To this may finally be added some external peculiarities of language and representation. The richness of the language and the use of words, likewise place the book in the times of the later Hebraism. In common with Ezekiel and Jeremiah, it has the words not occurring elsewhere: מַלָּח, mariner, 1:5 (Ez. 27:9, 27, 29); עָשַׁת, 1:6 (comp. Jer. 5:28); the form רִבּוֹ, 4:11, compare with Ezra, Nehemiah, and Chronicles; the word העבר, 3:6, with the signification to remove, to lay aside, compare with Chronicles and Esther. Further, טַעַם), 3:7, in the sense of edict, and ספִינָה, ship, 1:5, are words wholly foreign to the Hebrew commonwealth of letters and of North-Semitic origin. And hence, also, other phenomena of language, that were not impossible in the time of Jonah, but yet foreign to the old prophetic style, gain importance, as for instance, the combinations, after the Aramaic manner, of בְשֶׁלִי, 1:12; בְּשֶׁלְּמִי, 1:7; and the simple שֶׁ itself for אשׁר, 4:10; and also the periphrase of the object-accusative by means of ל, 4:6. In however small a degree a determinate meaning can be ascribed to such phenomena in language in the small compass of the realm of Hebrew literature, yet are they in nowise worthless, especially in a book whose author wholly omits to make any mention of himself. To this may be added the fact that an author in Jonah’s time, in mentioning the city of Nineveh, would hardly have found it necessary for the information of his readers, to subjoin: “and Nineveh was a great city,” 3:3; so finally, the phenomenon of our having obviously in chapters 3 and 4 two accounts, which state essentially the same thing, the one in laconic touches, the other in more minute details (a circumstance in the known style of oriental and popular narrative, that in general need not surprise us), and which agree verbally and intimately blend with one another. First account, C. 3:1–5, 10; 4:1–5. Second account, 3:1–4, 6–10; 4:1–3, 6–11). This observation proves two different things: first that we have to do, not with a parabolic fiction, but with a fact historically transmitted several times. Secondly, so long a space has intervened between the events and the record, that two traditions could be formed in the mean time; that therefore a later author, and not Jonah, has compiled this account in systematic form. The unity of the book, which has been denied by Nachtigal, with much ingenuity, is internally and externally quite indivisible. The word שֵׁנִית connects both the great halves in the most intimate manner; everywhere we meet with certain standing formulæ (וימן, 2:1; 4:6 ff.; the great city, 1:2; 3:3, etc.), and idioms (comp. especially the peculiar form of the hysteron-proteron 1:5–10; 3:6 f.; 4:5); and the internal unity follows naturally from the interpretation given under 2.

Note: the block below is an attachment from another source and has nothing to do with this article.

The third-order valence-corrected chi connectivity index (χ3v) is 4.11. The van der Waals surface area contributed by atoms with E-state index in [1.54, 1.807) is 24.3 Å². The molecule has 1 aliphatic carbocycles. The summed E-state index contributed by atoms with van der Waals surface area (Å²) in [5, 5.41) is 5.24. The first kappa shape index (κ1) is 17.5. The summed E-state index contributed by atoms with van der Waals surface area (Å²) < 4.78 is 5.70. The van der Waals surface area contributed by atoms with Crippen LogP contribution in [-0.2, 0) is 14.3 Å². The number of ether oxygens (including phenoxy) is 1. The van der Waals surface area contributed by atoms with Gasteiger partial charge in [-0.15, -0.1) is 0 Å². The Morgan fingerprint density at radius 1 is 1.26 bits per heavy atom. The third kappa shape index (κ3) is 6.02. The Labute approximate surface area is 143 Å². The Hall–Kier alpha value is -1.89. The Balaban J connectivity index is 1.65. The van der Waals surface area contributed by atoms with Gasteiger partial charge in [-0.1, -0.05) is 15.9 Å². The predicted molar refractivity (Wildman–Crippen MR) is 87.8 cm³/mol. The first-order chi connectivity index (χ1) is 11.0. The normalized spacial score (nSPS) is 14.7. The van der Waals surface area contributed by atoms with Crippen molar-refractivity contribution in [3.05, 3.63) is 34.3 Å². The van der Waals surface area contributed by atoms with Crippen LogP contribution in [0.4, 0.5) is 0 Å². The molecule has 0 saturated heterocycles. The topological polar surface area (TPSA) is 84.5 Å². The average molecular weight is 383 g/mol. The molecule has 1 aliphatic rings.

To sum up, one cannot but ascribe the composition of the book to a contemporary and fellow-sufferer of Ezekiel, to whom allusions most manifold have met us in the course of exposition. But the position which it occupies among the oldest prophets, is easily explained from the circumstance that the object of the narrative, and not the author, is kept in view, and therefore Jonah, as the one who first came in contact with Assyria, properly precedes Micah, that prophet who lived under the Assyrian oppression, during its middle period, and Nahum, who announced definitely the fate of Nineveh.
Luther: Some would maintain, as Jerome shows, that this prophet, Jonah, was the son of the widow at Zarephath, near Sidon, who nourished the prophet Elijah during the famine, mentioned in 1 K. 17:10, and 2 K. 14:25. The reason they assign is, that he calls himself here the son of Amittai, that is, a son of the true one, because his mother said to Elijah, when he raised him from the dead: “Now I know that the word of thy mouth is truth” (1 K. 17:24). Believe that who will, I do not believe it; but his father was called Amittai, in Latin Verax (true), in German Wahrlich (true), and was of Gath-Hepher, which city was in the tribe of Zebulun (Josh. 19:13; 2 K. 14:25). The widow of Zarephath was also a heathen, as Christ informs us (Luke 4:26); but Jonah confesses here (Jonah 1:9), that he was a Hebrew.